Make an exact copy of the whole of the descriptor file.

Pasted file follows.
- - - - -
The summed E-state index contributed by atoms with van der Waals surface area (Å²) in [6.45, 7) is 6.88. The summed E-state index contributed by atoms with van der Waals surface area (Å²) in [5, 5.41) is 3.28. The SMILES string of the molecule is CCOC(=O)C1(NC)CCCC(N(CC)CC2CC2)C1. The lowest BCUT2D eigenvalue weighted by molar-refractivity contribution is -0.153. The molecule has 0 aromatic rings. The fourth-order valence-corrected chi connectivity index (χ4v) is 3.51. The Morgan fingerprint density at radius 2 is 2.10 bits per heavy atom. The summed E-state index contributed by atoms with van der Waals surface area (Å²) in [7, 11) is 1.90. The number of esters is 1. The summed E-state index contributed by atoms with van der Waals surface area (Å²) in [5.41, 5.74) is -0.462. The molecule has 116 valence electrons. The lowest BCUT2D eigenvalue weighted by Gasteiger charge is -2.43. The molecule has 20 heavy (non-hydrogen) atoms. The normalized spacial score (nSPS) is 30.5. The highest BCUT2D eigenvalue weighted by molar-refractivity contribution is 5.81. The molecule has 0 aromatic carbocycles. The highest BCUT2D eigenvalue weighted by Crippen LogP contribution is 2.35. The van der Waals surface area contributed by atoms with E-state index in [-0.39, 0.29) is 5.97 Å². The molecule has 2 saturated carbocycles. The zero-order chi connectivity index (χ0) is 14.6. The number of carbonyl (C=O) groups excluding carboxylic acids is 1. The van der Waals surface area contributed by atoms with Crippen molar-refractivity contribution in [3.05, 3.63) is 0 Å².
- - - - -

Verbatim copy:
The summed E-state index contributed by atoms with van der Waals surface area (Å²) in [6.45, 7) is 6.88. The summed E-state index contributed by atoms with van der Waals surface area (Å²) in [5, 5.41) is 3.28. The SMILES string of the molecule is CCOC(=O)C1(NC)CCCC(N(CC)CC2CC2)C1. The lowest BCUT2D eigenvalue weighted by molar-refractivity contribution is -0.153. The molecule has 0 aromatic rings. The fourth-order valence-corrected chi connectivity index (χ4v) is 3.51. The Morgan fingerprint density at radius 2 is 2.10 bits per heavy atom. The summed E-state index contributed by atoms with van der Waals surface area (Å²) in [7, 11) is 1.90. The number of esters is 1. The summed E-state index contributed by atoms with van der Waals surface area (Å²) in [5.41, 5.74) is -0.462. The molecule has 116 valence electrons. The lowest BCUT2D eigenvalue weighted by Gasteiger charge is -2.43. The molecule has 20 heavy (non-hydrogen) atoms. The normalized spacial score (nSPS) is 30.5. The highest BCUT2D eigenvalue weighted by molar-refractivity contribution is 5.81. The molecule has 0 aromatic carbocycles. The highest BCUT2D eigenvalue weighted by Crippen LogP contribution is 2.35. The van der Waals surface area contributed by atoms with E-state index in [-0.39, 0.29) is 5.97 Å². The molecule has 2 saturated carbocycles. The zero-order chi connectivity index (χ0) is 14.6. The number of carbonyl (C=O) groups excluding carboxylic acids is 1. The van der Waals surface area contributed by atoms with Crippen molar-refractivity contribution in [3.05, 3.63) is 0 Å².